The Urban Future
THE GREAT INVERSION AND THE FUTURE OF THE AMERICAN CITY.
By Alan Ehrenhalt.
Knopf. 276 pp. $26.95
Is gentrification the “fifth great migration,” that will fill old downtowns with upper-middle-class white folks, while the tract mansions of the outer ring become slums for immigrants? So suggests Alan Ehrenhalt, the former executive editor of Governing magazine. In The Great Inversion and the Future of the American City, he proposes that a demographic shift is under way that is reversing generations of suburbanization and white flight.
This book will gain Ehrenhalt nothing but friends, admirers, and speaking engagements among the New Urbanist set, just as Richard Florida, perhaps today’s best-known urban theorist, has made a good living with his work. Ehrenhalt believes that “the massive outward migration of the affluent that characterized the second half of the 20th century is coming to an end.” Soon, he predicts, scarcely anyone “will be buying large, detached single-family houses 30 miles from the city limits.” And, more specifically, “Chicago in 2030 will look more like the Paris of 1910 than like the Detroit of 1970.”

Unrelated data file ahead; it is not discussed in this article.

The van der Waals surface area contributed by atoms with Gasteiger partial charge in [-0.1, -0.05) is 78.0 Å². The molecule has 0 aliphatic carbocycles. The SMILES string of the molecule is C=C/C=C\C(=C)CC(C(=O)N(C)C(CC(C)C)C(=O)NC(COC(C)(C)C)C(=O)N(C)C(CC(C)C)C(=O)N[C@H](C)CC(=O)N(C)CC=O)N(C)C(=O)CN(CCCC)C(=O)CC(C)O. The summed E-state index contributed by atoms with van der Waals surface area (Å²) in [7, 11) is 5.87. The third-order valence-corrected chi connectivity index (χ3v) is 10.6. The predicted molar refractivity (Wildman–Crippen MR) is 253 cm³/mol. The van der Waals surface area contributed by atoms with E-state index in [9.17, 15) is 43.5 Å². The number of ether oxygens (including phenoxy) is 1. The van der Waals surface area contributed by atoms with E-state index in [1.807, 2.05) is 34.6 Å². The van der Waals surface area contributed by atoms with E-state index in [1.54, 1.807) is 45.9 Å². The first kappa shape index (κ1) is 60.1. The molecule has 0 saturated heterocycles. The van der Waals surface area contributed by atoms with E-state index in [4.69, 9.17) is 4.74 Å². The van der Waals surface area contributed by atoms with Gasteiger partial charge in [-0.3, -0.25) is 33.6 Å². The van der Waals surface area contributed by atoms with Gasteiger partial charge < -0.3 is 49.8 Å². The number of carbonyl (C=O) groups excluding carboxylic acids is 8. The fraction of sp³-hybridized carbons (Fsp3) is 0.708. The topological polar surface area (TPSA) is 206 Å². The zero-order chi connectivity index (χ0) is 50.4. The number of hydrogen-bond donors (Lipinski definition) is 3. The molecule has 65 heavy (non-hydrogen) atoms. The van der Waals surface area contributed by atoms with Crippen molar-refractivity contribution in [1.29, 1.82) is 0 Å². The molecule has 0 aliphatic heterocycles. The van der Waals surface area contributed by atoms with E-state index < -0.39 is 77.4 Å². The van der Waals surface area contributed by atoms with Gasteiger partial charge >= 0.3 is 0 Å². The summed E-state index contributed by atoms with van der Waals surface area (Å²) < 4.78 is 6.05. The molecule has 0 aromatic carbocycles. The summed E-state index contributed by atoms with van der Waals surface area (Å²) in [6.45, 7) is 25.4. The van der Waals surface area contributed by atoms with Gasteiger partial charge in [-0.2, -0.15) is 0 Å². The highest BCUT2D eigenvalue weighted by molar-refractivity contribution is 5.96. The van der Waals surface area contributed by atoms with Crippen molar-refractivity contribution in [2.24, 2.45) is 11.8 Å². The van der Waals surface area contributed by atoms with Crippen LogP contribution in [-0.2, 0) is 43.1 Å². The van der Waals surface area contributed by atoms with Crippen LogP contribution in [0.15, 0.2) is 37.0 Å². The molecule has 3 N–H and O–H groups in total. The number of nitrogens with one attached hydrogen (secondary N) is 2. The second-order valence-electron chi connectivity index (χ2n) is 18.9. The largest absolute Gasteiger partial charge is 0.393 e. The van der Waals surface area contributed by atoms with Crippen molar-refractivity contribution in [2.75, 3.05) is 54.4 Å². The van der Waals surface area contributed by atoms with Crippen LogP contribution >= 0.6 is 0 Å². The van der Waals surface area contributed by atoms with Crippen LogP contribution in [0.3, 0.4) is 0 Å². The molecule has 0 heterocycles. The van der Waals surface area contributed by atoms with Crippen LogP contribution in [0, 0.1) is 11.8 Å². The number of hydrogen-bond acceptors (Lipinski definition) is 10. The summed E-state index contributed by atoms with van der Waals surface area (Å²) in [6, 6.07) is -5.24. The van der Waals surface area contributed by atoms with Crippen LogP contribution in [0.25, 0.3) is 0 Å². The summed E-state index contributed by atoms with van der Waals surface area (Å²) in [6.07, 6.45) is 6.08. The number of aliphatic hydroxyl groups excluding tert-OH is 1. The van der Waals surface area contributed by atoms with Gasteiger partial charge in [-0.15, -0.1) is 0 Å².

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Joel Garreau’s books include Edge City: Life on the New Frontier (1991) and Radical Evolution: The Promise and Peril of Enhancing Our Minds, Our Bodies—and What It Means to Be Human (2005). He is the Lincoln Professor of Law, Culture, and Values at the Sandra Day O’Connor College of Law at Arizona State University and a Future Tense Fellow at the New America Foundation.more from this author >>